So, what are they telling us in terms of the things that are good about the work and the things that are not so good about the work. So, really dove into that. Started measuring control improvements. So, instead of incentivizing the reduction in frequency rates, we started incentivizing the development of new and improved controls for the work. So, those things you saw I think on the slide prior, built them into our measures, so that we could actually incentivize the right activity, the right action. Increased our qualitative reporting of our control learnings and improvements. The oversimplification of feedback, by the way of metrics is dangerous for an executive and board because they don't actually get an understanding of what's going on. They just get false confidence in scorecards and things like that. So, we increased the qualitative reporting. Double-edged sword, dealing with a high level of qualitative information with time constrained people. We have to be quite targeted, but certainly tried to build that in wherever we could. And started base lining and remeasuring health data to understand the effectiveness of our programs.

So, basically we've got sort of medicals, we've got other things that we do to understand the health of our workforce and obviously start to baseline and that sort of thing. So, influencing leadership. So, a bit of a view on doing this with executives and boards because there's some things there that certainly challenge what people have known and just become comfortable with, right? So, reengaged in the research, you'll be surprised it has moved on since the seventies, the research into this stuff. So, reengaged in the research and actually provide a basis of evidence, and those sort of things to help influence that we were taking the right perspective on some of these things. Legal and diligence, so making sure that by doing this, people didn't feel like their legal liability was increasing in some respects. So, giving a sense of comfort that your obligation isn't just to have systems, it's to make sure that they're working and effective. And so, you sort of draw that line for people from a legal sense, and they start to get it.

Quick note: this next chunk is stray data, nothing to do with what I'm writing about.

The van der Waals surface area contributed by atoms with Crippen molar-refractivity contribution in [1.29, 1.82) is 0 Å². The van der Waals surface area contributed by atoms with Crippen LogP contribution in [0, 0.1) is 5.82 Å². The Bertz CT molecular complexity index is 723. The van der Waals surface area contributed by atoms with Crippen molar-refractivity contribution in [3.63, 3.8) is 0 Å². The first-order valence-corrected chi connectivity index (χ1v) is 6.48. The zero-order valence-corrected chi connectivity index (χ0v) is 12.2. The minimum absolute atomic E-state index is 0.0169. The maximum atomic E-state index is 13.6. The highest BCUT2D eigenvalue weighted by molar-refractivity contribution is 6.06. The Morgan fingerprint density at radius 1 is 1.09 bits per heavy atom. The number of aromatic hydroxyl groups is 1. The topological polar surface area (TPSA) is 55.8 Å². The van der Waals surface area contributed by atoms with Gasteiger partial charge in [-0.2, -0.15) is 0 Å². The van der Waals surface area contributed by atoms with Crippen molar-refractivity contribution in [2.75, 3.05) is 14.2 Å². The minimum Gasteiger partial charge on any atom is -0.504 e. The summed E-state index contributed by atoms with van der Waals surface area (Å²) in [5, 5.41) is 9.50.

And then stories from practice. So, giving some practical examples as to how these things are working, and you would've seen some of those today. Other things that sort of supplemented this approach, recognition of success along the way. So, WHSQ's Be Recognized Programs, example of that. There are other ways to get recognition at all scales, organizational scale, group scale, individual scale. Make sure that people recognize that people are actually successful in their work most of the time. So, this propensity to sort of focus on that one time that something went wrong as opposed to what they're doing to actually adapt to your crappy systems and make work happen, recognize that along the way. Link the broader benefits to employee retention and attraction. So, make that business case there. Benchmarkings not up there, but it's an interesting one. Benchmarking in context to your organization and in a qualitative way. So, not just benchmarking numbers that have emerged from an organization with a completely different context.

So, cautious of benchmarking, benchmarking ideas and opportunities and those sort of things as opposed to benchmarking just numbers that are out of context. And went to work on anything and everything we could do to build psychological safety. So, we did that through all those different systems, are angled at improving psychological safety. "You can't fix a secret," I thinks the quote that I like. So, anything we could do to get the feedback from our people in order to make that change. Some of the challenges, as I mentioned, different contexts in the same parts or in different parts of the same business. So, even a business isn't uniform in nature. So, there's a propensity to say, "Well we've got one system and everyone must follow it," but does it work for line's work and warehousing and those sort of things.

So, it's actually no needs to be fit for purpose, not consistent. So, challenging some of those things was a challenge as you'd imagine. And increasing, as I mentioned, dealing with levels of qualitative information where people like to be able to have a bit of a scoreboard, snapshot, get comfort from a brief set of numbers, and then move on. So, increasing people's capacity to deal with higher levels of qualitative information because you're actually bringing stories back, not just numbers back. So, that's me. We are growing, which means we are recruiting. So, keeping eye on the website. If you're working in a dirty fishbowl, give me a call. Thank you.